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Eustathius of Thessalonica
Icon of Eustathios of Thessalonika, (Vatopedi Monastery, 1312)
Bornc. 1115
Diedc. 1195/6
Other namesEustathios of Thessalonike, Greek: Εὐστάθιος Θεσσαλονίκης
Occupation(s)Scholar and Archbishop of Thessalonica
Notable workSack of Thessalonica

Eustathius of Thessalonica (or Eustathios of Thessalonike; Greek: Εὐστάθιος Θεσσαλονίκης; c. 1115 – c. 1195/6) was a Byzantine Greek scholar and Archbishop of Thessalonica and is a saint in the Eastern Orthodox Church. He is most noted for his stand against the sack of Thessalonica by the Normans in 1185, contemporary account of the event, for his orations and for his commentaries on Homer, which incorporate many remarks by much earlier researchers.

He was officially canonized on June 10, 1988, and his feast day is on September 20.[1]


A pupil of Nicholas Kataphloron, Eustathius was appointed to the offices of superintendent of petitions (ἐπὶ τῶν δεήσεων, epi ton deeseon), professor of rhetoric (μαΐστωρ ῥητόρων), and was ordained a deacon in Constantinople.

He was ordained bishop of Myra. Around the year 1178, he was appointed to the archbishopric of Thessalonica, where he remained until his death around 1195/1196.[citation needed]

Accounts of his life and work are given in the funeral orations by Euthymius and Michael Choniates (of which manuscripts survive in the Bodleian Library in the University of Oxford). Niketas Choniates (viii.238, x.334) praised him as the most learned man of his age, a judgment which is difficult to dispute. He wrote commentaries on ancient Greek poets, theological treatises, addresses, letters, and an important account of the sack of Thessalonica by William II of Sicily in 1185.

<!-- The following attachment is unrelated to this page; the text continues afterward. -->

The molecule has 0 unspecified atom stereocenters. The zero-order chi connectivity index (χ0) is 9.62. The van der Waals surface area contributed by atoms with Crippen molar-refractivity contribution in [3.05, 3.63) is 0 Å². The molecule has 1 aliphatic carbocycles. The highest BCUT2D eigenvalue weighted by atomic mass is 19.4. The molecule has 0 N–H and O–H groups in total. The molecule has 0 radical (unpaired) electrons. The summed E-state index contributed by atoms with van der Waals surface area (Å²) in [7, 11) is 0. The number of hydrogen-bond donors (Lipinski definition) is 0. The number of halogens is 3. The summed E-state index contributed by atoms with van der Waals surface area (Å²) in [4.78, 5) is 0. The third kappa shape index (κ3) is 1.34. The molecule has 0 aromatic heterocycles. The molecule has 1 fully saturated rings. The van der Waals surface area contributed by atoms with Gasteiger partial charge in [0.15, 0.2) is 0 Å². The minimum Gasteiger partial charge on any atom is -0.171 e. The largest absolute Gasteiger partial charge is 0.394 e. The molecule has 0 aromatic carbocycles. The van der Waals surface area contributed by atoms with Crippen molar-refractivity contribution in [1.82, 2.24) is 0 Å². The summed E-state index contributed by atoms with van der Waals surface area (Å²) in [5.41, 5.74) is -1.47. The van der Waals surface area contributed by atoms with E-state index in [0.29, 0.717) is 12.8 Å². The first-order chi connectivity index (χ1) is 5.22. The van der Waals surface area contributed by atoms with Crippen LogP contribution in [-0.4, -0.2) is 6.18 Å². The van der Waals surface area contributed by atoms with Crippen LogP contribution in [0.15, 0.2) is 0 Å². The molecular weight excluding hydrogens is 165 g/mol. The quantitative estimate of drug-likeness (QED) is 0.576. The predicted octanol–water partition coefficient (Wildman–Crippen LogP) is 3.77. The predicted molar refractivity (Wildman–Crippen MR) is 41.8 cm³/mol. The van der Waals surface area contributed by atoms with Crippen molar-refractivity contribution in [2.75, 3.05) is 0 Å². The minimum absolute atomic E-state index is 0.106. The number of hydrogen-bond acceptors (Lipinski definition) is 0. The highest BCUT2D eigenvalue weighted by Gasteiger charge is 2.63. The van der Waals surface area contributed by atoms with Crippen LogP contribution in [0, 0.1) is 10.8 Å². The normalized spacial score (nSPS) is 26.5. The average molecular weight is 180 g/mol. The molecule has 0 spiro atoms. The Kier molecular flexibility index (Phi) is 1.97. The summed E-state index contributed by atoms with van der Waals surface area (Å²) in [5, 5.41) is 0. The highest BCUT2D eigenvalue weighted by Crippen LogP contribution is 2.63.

Of his works, his commentaries on Homer are the most widely referred to: they display an extensive knowledge of Greek literature from the earliest to the latest times. Other works exhibit impressive character, and oratorical power, which earned him the esteem of the Komnenoi emperors. Politically, Eustathios was a supporter of emperor Manuel I. An original thinker, Eustathios sometimes praised such secular values as military prowess. He decried slavery, and believed in the concept of historical progress of civilization from a primitive to a more advanced state.


His most important works are the following:

Although it is likely that Eustathios quotes some authors second-hand, he seems personally acquainted with the works of the greatest ancient critics - Aristarchos of Samothrace, Zenodotos, Aristophanes of Byzantium, and others. This is a great tribute to the state of the libraries of Constantinople and of classical scholarship there in the 12th century. He was also an avid reader of the Deipnosophistae of Athenaeus. Some of the etymological and grammatical comments by Eustathios's Alexandrian predecessors are full of errors; and Eustathios's own comments are diffuse and frequently interrupted by digressions.
The first printed edition, by Majoranus, was published in Rome in 1542-1550 (4 vols., fol.), an inaccurate reprint being later published in Basel in 1559-1560. A. Politi's edition (Florence, 1730, 3 vols., folio), contains only the commentary on the first five books of the Iliad with a Latin translation. A tolerably correct reprint of the Roman edition was published at Leipzig, the first part containing the Odyssey commentary (2 vols., 4to.), 1825-1826, and the second, containing the Iliad commentary (3 vols., 4to.), edited by J. G. Stallbaum for the Patrologia Graeca, 1827-1829. These were superseded by the edition of M. van der Valk, 1971 onwards. Extracts from the commentaries are quoted in many editions of the Homeric poems.

Editions and translations


  1. ^ Great Synaxaristes: (in Greek) Ὁ Ἅγιος Εὐστάθιος ὁ Κατάφλωρος Ἀρχιεπίσκοπος Θεσσαλονίκης. 20 Σεπτεμβρίου. ΜΕΓΑΣ ΣΥΝΑΞΑΡΙΣΤΗΣ.